Brexit transition: UK will have no right to be in room while EU laws are made, but will have to follow them

Tory right increasingly outraged by Brexit transition period

Jon Stone
Brussels
Thursday 25 January 2018 14:17
Comments
The European Commission headquarters at the Berlaymont Building in Brussels
The European Commission headquarters at the Berlaymont Building in Brussels

Britain will have no right to even be in the room while EU laws are made, despite having to implement them in full during the Brexit transition period, according to leaked negotiating guidelines drawn up by Brussels.

Updated guidelines for chief negotiator Michel Barnier dated 22 January 2018 specifically state that “as a general rule, the UK will not attend meetings” of key committees involved in drafting European regulations.

EU negotiators are set to insist that “exceptionally, on case-by-case basis” other EU states could “invite” Britain to observe a meeting without any right to influence its content – but only if it is in the interests of the EU, or the issue is solely about the UK.

The as yet unfinalised guidelines are likely to rile up hardline Brexiteers even further, some of whom were already incensed by the idea the UK would have to follow EU laws without voting rights in EU institutions like the council and parliament.

Jacob Rees-Mogg, the keeper of the Brexiteer flame on the Tory right wing, has said such proposals would amount to the UK being a “vassal state” of the EU for years after Britain leaves on 29 March 2019.

The documents also confirm that the EU is pushing ahead with plans to keep free movement extended to the UK in full until at least 2021 as part of the transition, and Brussels will demand a legal veto over any trade deals the UK wants to sign with other countries.

David Davis yesterday rejected the idea that Britain would be a “vassal” of the EU under the plans, telling a parliamentary committee that as long as the arrangement was only for a “short time” it would be an acceptable compromise.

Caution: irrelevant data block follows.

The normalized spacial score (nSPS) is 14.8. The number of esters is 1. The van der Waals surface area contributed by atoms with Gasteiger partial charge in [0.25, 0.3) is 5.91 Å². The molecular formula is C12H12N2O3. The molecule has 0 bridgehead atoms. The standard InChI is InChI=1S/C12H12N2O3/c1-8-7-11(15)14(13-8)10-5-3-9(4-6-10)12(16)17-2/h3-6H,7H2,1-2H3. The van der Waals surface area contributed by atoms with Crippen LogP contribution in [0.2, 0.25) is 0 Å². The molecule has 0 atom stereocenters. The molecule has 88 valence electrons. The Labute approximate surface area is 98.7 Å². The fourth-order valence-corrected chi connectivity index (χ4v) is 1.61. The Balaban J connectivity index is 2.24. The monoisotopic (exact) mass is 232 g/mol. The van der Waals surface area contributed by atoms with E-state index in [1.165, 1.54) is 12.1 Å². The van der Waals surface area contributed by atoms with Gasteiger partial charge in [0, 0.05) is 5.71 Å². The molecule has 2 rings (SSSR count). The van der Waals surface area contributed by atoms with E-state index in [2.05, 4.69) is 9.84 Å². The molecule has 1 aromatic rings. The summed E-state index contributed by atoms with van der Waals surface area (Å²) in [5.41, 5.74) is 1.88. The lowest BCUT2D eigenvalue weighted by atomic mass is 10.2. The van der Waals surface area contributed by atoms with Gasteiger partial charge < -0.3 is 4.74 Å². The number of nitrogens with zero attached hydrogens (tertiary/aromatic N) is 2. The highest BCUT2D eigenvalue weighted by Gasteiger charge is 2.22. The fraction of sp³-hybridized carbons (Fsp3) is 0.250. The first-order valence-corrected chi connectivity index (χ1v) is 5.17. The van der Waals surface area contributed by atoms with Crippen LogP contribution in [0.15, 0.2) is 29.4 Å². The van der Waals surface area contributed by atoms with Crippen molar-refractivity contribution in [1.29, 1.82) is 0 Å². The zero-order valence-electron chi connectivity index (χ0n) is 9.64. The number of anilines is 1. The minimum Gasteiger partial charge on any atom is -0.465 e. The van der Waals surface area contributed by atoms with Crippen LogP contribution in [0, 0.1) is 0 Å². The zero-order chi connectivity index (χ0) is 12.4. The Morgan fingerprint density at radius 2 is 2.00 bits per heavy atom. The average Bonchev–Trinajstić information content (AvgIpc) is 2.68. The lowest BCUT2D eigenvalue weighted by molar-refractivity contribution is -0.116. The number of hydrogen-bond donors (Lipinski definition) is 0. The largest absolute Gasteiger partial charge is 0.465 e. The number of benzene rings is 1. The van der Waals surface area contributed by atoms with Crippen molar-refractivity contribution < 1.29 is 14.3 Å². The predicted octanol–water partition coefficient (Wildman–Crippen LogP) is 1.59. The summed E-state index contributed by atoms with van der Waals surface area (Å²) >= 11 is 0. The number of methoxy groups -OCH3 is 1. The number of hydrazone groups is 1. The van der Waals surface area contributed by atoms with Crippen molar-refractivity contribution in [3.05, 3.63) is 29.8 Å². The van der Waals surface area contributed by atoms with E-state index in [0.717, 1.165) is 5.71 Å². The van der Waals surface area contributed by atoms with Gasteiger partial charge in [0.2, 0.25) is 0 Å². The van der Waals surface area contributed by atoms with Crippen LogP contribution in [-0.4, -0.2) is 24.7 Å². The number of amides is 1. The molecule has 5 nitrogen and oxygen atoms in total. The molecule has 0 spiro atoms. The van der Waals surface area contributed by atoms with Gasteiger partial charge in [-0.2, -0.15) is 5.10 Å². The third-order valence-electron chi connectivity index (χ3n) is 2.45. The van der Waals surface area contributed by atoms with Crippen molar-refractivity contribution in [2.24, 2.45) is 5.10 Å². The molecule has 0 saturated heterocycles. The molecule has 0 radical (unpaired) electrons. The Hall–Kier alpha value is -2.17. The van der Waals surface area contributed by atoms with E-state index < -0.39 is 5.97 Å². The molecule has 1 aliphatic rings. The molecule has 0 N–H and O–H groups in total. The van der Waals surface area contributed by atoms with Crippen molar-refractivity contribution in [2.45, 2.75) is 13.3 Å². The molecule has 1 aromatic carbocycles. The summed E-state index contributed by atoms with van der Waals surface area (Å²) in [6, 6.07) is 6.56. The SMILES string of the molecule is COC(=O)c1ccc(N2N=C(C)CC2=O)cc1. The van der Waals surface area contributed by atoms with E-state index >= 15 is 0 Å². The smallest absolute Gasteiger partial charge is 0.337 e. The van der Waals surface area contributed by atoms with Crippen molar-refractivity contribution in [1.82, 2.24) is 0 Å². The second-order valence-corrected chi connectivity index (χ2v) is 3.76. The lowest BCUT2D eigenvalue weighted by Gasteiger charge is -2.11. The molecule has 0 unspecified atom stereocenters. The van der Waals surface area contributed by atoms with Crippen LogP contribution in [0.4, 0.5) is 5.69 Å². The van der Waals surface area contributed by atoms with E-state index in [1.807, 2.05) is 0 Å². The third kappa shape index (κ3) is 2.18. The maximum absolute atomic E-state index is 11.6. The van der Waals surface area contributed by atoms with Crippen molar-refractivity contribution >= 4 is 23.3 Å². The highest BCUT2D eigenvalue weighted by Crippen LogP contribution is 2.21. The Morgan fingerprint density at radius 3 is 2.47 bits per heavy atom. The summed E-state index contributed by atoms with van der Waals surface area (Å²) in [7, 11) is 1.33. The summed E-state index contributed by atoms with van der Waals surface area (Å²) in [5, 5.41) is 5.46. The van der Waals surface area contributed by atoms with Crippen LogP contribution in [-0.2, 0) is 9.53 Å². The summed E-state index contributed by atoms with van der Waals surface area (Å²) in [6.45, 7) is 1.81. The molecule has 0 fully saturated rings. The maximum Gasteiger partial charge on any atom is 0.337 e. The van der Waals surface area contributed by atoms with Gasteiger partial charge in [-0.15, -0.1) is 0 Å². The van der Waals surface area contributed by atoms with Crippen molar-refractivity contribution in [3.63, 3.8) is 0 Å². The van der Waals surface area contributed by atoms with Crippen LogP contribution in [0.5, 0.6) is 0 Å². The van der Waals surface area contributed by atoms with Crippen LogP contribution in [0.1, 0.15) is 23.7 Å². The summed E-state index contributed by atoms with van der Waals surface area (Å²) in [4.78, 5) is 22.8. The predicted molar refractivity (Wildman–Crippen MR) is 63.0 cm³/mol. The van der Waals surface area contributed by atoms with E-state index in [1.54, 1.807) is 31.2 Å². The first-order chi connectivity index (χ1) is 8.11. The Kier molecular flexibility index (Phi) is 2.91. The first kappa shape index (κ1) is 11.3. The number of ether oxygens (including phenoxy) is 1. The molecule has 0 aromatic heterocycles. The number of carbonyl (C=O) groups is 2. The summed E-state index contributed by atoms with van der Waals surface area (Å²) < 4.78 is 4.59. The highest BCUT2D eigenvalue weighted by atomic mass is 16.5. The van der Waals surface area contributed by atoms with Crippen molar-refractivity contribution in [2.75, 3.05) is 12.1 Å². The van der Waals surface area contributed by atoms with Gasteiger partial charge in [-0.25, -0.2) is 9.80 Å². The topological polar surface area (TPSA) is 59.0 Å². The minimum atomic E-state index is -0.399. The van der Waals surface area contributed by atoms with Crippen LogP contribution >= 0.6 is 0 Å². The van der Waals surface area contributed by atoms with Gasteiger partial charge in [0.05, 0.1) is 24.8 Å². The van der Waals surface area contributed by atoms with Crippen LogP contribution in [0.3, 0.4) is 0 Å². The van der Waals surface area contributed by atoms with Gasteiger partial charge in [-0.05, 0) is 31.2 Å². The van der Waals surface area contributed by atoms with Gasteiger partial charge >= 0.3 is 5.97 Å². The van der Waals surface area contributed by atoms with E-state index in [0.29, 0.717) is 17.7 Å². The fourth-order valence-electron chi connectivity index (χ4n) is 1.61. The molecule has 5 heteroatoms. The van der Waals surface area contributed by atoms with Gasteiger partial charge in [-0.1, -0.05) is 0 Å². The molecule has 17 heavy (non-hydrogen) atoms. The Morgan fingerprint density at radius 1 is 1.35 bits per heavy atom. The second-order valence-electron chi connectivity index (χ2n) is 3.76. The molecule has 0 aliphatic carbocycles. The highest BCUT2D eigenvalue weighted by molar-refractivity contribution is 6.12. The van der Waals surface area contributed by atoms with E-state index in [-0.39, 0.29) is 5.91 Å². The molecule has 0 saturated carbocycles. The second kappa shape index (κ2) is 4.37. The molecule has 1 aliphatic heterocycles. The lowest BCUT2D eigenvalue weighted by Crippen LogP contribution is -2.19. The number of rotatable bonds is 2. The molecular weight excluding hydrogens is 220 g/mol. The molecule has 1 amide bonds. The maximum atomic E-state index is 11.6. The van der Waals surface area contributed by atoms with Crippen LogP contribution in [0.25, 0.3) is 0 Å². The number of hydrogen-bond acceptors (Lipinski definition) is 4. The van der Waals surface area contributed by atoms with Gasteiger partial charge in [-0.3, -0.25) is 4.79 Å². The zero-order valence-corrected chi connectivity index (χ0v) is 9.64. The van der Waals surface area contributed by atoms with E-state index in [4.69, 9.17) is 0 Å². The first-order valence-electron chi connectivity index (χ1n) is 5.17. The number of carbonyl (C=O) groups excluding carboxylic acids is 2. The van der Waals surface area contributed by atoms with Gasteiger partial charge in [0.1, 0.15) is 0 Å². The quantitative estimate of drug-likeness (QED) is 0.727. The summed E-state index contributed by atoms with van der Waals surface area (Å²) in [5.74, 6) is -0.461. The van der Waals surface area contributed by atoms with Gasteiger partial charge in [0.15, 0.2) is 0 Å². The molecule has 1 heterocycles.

Negotiations on the transition phase are set to restart in earnest within weeks in Brussels, after a pause in talks over the new year period. Discussions on the trade framework are due to begin in March this year.

The Independent revealed over the last week that British officials did not object to the EU’s plans for the Norway-style transition period when the issue was raised with them in meetings. MEPs said the UK had effectively already “agreed in principle” to the thrust of the terms.

Register for free to continue reading

Registration is a free and easy way to support our truly independent journalism

By registering, you will also enjoy limited access to Premium articles, exclusive newsletters, commenting, and virtual events with our leading journalists

Please enter a valid email
Please enter a valid email
Must be at least 6 characters, include an upper and lower case character and a number
Must be at least 6 characters, include an upper and lower case character and a number
Must be at least 6 characters, include an upper and lower case character and a number
Please enter your first name
Special characters aren’t allowed
Please enter a name between 1 and 40 characters
Please enter your last name
Special characters aren’t allowed
Please enter a name between 1 and 40 characters
You must be over 18 years old to register
You must be over 18 years old to register
Opt-out-policy
You can opt-out at any time by signing in to your account to manage your preferences. Each email has a link to unsubscribe.

By clicking ‘Create my account’ you confirm that your data has been entered correctly and you have read and agree to our Terms of use, Cookie policy and Privacy notice.

This site is protected by reCAPTCHA and the Google Privacy policy and Terms of service apply.

Already have an account? sign in

By clicking ‘Register’ you confirm that your data has been entered correctly and you have read and agree to our Terms of use, Cookie policy and Privacy notice.

This site is protected by reCAPTCHA and the Google Privacy policy and Terms of service apply.

Register for free to continue reading

Registration is a free and easy way to support our truly independent journalism

By registering, you will also enjoy limited access to Premium articles, exclusive newsletters, commenting, and virtual events with our leading journalists

Already have an account? sign in

By clicking ‘Register’ you confirm that your data has been entered correctly and you have read and agree to our Terms of use, Cookie policy and Privacy notice.

This site is protected by reCAPTCHA and the Google Privacy policy and Terms of service apply.

Join our new commenting forum

Join thought-provoking conversations, follow other Independent readers and see their replies

Comments

Thank you for registering

Please refresh the page or navigate to another page on the site to be automatically logged inPlease refresh your browser to be logged in